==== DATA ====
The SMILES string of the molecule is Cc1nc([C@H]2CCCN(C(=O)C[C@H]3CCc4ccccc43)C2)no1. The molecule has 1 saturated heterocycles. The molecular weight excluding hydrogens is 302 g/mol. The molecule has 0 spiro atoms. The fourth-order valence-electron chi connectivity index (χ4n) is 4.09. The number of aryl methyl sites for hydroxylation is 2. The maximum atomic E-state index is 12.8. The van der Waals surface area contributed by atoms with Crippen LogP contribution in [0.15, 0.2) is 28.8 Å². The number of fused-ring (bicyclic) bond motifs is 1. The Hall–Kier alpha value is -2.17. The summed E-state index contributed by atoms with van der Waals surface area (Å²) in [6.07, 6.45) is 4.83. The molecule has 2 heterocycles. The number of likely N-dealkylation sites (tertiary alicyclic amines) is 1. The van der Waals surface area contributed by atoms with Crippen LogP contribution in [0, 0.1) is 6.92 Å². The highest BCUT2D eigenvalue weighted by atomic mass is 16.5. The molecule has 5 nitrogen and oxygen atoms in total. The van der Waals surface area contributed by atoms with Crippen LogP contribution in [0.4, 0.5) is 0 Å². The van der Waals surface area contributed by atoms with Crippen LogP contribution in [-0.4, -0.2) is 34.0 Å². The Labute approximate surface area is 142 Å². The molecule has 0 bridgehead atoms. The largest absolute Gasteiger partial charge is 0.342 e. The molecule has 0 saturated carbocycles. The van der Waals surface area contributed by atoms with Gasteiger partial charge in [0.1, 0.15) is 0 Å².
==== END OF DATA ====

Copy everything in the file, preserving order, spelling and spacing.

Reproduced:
The SMILES string of the molecule is Cc1nc([C@H]2CCCN(C(=O)C[C@H]3CCc4ccccc43)C2)no1. The molecule has 1 saturated heterocycles. The molecular weight excluding hydrogens is 302 g/mol. The molecule has 0 spiro atoms. The fourth-order valence-electron chi connectivity index (χ4n) is 4.09. The number of aryl methyl sites for hydroxylation is 2. The maximum atomic E-state index is 12.8. The van der Waals surface area contributed by atoms with Crippen LogP contribution in [0.15, 0.2) is 28.8 Å². The number of fused-ring (bicyclic) bond motifs is 1. The Hall–Kier alpha value is -2.17. The summed E-state index contributed by atoms with van der Waals surface area (Å²) in [6.07, 6.45) is 4.83. The molecule has 2 heterocycles. The number of likely N-dealkylation sites (tertiary alicyclic amines) is 1. The van der Waals surface area contributed by atoms with Crippen LogP contribution in [0, 0.1) is 6.92 Å². The highest BCUT2D eigenvalue weighted by atomic mass is 16.5. The molecule has 5 nitrogen and oxygen atoms in total. The van der Waals surface area contributed by atoms with Crippen LogP contribution in [0.4, 0.5) is 0 Å². The van der Waals surface area contributed by atoms with Crippen LogP contribution in [-0.4, -0.2) is 34.0 Å². The Labute approximate surface area is 142 Å². The molecule has 0 bridgehead atoms. The largest absolute Gasteiger partial charge is 0.342 e. The molecule has 0 saturated carbocycles. The van der Waals surface area contributed by atoms with Gasteiger partial charge in [0.1, 0.15) is 0 Å².